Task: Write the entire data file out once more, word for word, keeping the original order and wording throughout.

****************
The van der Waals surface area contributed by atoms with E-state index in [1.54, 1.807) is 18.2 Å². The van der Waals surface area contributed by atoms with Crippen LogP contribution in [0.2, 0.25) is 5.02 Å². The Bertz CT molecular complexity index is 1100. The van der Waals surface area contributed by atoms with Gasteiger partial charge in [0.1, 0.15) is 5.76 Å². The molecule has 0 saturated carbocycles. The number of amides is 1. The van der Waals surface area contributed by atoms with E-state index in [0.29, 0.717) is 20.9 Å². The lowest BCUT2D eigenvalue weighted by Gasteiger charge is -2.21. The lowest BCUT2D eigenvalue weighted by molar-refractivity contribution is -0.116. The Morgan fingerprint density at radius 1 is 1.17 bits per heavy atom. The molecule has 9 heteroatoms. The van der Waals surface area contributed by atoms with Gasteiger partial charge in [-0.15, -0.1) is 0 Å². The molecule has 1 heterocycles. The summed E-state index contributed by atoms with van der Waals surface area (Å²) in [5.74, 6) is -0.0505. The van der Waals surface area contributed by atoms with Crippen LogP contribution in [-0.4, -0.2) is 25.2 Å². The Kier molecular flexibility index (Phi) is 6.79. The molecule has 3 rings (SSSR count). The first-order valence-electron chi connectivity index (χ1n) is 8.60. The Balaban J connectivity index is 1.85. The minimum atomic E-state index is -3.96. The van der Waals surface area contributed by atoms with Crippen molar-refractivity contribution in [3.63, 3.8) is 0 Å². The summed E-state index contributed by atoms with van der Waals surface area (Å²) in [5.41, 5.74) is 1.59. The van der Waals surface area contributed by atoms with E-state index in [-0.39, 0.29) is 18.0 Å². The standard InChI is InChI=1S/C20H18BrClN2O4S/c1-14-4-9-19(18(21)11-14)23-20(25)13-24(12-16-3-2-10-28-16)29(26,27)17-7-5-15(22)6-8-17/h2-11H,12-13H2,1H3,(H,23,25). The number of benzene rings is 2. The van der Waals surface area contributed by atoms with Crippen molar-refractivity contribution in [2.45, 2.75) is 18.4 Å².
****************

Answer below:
The van der Waals surface area contributed by atoms with E-state index in [1.54, 1.807) is 18.2 Å². The van der Waals surface area contributed by atoms with Crippen LogP contribution in [0.2, 0.25) is 5.02 Å². The Bertz CT molecular complexity index is 1100. The van der Waals surface area contributed by atoms with Gasteiger partial charge in [0.1, 0.15) is 5.76 Å². The molecule has 0 saturated carbocycles. The number of amides is 1. The van der Waals surface area contributed by atoms with E-state index in [0.29, 0.717) is 20.9 Å². The lowest BCUT2D eigenvalue weighted by Gasteiger charge is -2.21. The lowest BCUT2D eigenvalue weighted by molar-refractivity contribution is -0.116. The Morgan fingerprint density at radius 1 is 1.17 bits per heavy atom. The molecule has 9 heteroatoms. The van der Waals surface area contributed by atoms with Gasteiger partial charge in [-0.15, -0.1) is 0 Å². The molecule has 1 heterocycles. The summed E-state index contributed by atoms with van der Waals surface area (Å²) in [5.74, 6) is -0.0505. The van der Waals surface area contributed by atoms with Crippen LogP contribution in [-0.4, -0.2) is 25.2 Å². The Kier molecular flexibility index (Phi) is 6.79. The molecule has 3 rings (SSSR count). The first-order valence-electron chi connectivity index (χ1n) is 8.60. The Balaban J connectivity index is 1.85. The minimum atomic E-state index is -3.96. The van der Waals surface area contributed by atoms with Crippen molar-refractivity contribution in [3.63, 3.8) is 0 Å². The summed E-state index contributed by atoms with van der Waals surface area (Å²) in [5.41, 5.74) is 1.59. The van der Waals surface area contributed by atoms with E-state index in [-0.39, 0.29) is 18.0 Å². The standard InChI is InChI=1S/C20H18BrClN2O4S/c1-14-4-9-19(18(21)11-14)23-20(25)13-24(12-16-3-2-10-28-16)29(26,27)17-7-5-15(22)6-8-17/h2-11H,12-13H2,1H3,(H,23,25). The number of benzene rings is 2. The van der Waals surface area contributed by atoms with Crippen molar-refractivity contribution in [2.45, 2.75) is 18.4 Å².